I think other people have touched on the real issue here. The problem with comments isn’t the comments, it’s the site and/or the post that draws them. If your site gets massive traffic, the percentage of idiot comments is going to increase. If your posts are tripe, tribal or antagonistic, the comments are going to be harsher and more confrontational.

    I would say Andrew Sullivan is probably a great place to look to see the value or lack thereof with comments. I can only imagine the garbage the average response thread there would garner, but the absence of immediate and sharp ridicule and criticism allows Sullivan to still be defending The Bell Curve after all these years.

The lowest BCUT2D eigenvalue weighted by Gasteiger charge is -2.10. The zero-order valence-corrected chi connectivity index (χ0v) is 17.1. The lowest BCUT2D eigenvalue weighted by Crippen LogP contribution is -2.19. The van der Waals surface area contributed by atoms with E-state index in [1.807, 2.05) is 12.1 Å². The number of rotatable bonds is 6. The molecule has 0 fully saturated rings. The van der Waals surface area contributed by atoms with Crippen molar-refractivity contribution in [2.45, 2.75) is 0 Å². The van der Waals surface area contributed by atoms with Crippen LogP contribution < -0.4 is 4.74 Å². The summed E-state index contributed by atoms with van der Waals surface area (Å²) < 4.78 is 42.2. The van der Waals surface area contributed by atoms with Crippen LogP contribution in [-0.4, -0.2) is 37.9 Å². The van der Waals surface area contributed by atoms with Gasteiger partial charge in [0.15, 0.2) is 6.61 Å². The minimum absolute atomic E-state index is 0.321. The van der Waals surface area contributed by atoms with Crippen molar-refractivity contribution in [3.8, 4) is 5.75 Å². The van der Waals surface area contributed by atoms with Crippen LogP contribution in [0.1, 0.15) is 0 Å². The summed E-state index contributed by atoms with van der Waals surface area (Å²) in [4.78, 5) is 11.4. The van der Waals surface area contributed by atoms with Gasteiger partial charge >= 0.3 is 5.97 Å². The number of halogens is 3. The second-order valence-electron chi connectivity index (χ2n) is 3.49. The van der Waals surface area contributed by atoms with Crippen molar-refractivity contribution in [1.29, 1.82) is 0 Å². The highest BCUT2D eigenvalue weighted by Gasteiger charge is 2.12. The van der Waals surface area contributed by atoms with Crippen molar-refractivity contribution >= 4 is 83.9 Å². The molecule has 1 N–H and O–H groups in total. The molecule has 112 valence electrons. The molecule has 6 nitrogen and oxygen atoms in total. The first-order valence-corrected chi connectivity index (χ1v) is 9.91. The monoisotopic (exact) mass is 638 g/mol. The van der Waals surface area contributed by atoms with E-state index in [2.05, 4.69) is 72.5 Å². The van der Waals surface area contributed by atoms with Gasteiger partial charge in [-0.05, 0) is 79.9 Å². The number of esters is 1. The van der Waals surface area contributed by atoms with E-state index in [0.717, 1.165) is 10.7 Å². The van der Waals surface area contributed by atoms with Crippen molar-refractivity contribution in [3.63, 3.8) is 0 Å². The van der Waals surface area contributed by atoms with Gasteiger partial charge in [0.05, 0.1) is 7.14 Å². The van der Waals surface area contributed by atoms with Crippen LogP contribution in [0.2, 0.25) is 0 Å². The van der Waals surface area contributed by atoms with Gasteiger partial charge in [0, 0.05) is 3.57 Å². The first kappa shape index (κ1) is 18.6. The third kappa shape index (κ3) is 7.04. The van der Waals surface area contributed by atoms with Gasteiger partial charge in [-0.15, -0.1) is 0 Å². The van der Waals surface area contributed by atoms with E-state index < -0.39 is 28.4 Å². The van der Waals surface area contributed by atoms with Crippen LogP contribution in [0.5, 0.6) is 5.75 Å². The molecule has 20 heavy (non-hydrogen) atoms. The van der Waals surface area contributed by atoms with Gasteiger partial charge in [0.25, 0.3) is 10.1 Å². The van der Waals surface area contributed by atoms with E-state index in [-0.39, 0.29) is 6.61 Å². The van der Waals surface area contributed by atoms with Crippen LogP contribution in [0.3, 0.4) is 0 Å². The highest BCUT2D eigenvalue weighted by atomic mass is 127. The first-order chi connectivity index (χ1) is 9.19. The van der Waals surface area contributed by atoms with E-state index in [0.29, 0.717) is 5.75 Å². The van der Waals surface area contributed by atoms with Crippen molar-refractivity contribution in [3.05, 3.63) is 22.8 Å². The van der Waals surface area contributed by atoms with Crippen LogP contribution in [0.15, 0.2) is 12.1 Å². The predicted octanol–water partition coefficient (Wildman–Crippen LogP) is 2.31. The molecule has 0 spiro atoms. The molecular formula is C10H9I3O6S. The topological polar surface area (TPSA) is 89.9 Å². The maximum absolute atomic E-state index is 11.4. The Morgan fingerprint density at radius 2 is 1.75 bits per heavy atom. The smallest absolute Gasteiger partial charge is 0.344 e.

Think of it like a radio talk show. You can actually produce a much better sounding show if you tightly control the callers you put on the air, like Rush Limbaugh does, but that also allows the host to get away with all the BS he feels like.


  25. Janis Gore says:

    I can’t imagine your stable of writers being happy without some engagement with readers. Would you be satisfied with e-mail discussions among experts regarding your blog posts? Why did you start a public blog in the first place?

    I read the comments on all the blogs I visit — right and left. That’s the “social” part of social media. It’s a way to get a feel for how people are thinking, and sometimes I can pick up infomation in commenters’ posts. I can ask questions of the writer and other commenters.

    And sometimes I get a laugh out of a good quip or phrasing. Get ’em where you can.